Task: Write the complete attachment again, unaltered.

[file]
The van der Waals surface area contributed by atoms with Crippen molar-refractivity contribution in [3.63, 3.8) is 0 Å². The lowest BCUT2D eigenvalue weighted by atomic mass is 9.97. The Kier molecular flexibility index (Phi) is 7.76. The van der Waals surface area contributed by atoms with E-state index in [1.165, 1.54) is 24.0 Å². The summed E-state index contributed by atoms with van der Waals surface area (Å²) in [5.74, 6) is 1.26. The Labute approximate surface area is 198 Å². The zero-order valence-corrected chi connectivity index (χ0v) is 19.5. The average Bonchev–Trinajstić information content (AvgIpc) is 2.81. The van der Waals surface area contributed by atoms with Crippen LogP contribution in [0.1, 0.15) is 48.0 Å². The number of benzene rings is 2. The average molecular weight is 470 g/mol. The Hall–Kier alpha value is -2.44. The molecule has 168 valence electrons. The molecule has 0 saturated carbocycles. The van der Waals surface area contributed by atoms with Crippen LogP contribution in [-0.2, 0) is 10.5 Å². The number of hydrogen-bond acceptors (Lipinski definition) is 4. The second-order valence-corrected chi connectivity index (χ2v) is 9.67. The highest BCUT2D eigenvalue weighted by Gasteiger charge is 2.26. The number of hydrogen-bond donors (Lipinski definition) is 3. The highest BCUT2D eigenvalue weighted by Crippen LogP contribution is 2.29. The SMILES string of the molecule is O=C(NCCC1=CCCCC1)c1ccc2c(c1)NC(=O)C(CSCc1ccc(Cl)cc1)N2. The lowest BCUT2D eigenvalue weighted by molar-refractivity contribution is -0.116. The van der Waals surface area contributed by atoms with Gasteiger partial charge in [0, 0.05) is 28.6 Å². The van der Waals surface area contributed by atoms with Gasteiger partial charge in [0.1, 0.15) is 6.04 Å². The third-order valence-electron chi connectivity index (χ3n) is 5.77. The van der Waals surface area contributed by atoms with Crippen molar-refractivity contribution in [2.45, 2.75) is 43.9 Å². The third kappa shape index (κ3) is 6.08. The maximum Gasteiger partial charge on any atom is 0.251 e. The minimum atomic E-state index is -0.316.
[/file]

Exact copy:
The van der Waals surface area contributed by atoms with Crippen molar-refractivity contribution in [3.63, 3.8) is 0 Å². The lowest BCUT2D eigenvalue weighted by atomic mass is 9.97. The Kier molecular flexibility index (Phi) is 7.76. The van der Waals surface area contributed by atoms with E-state index in [1.165, 1.54) is 24.0 Å². The summed E-state index contributed by atoms with van der Waals surface area (Å²) in [5.74, 6) is 1.26. The Labute approximate surface area is 198 Å². The zero-order valence-corrected chi connectivity index (χ0v) is 19.5. The average Bonchev–Trinajstić information content (AvgIpc) is 2.81. The van der Waals surface area contributed by atoms with Crippen LogP contribution in [0.1, 0.15) is 48.0 Å². The number of benzene rings is 2. The average molecular weight is 470 g/mol. The Hall–Kier alpha value is -2.44. The molecule has 168 valence electrons. The molecule has 0 saturated carbocycles. The van der Waals surface area contributed by atoms with Crippen LogP contribution in [-0.2, 0) is 10.5 Å². The number of hydrogen-bond acceptors (Lipinski definition) is 4. The second-order valence-corrected chi connectivity index (χ2v) is 9.67. The highest BCUT2D eigenvalue weighted by Gasteiger charge is 2.26. The number of hydrogen-bond donors (Lipinski definition) is 3. The highest BCUT2D eigenvalue weighted by Crippen LogP contribution is 2.29. The SMILES string of the molecule is O=C(NCCC1=CCCCC1)c1ccc2c(c1)NC(=O)C(CSCc1ccc(Cl)cc1)N2. The lowest BCUT2D eigenvalue weighted by molar-refractivity contribution is -0.116. The van der Waals surface area contributed by atoms with Gasteiger partial charge in [0, 0.05) is 28.6 Å². The van der Waals surface area contributed by atoms with Gasteiger partial charge in [0.1, 0.15) is 6.04 Å². The third-order valence-electron chi connectivity index (χ3n) is 5.77. The van der Waals surface area contributed by atoms with Crippen molar-refractivity contribution in [2.45, 2.75) is 43.9 Å². The third kappa shape index (κ3) is 6.08. The maximum Gasteiger partial charge on any atom is 0.251 e. The minimum atomic E-state index is -0.316.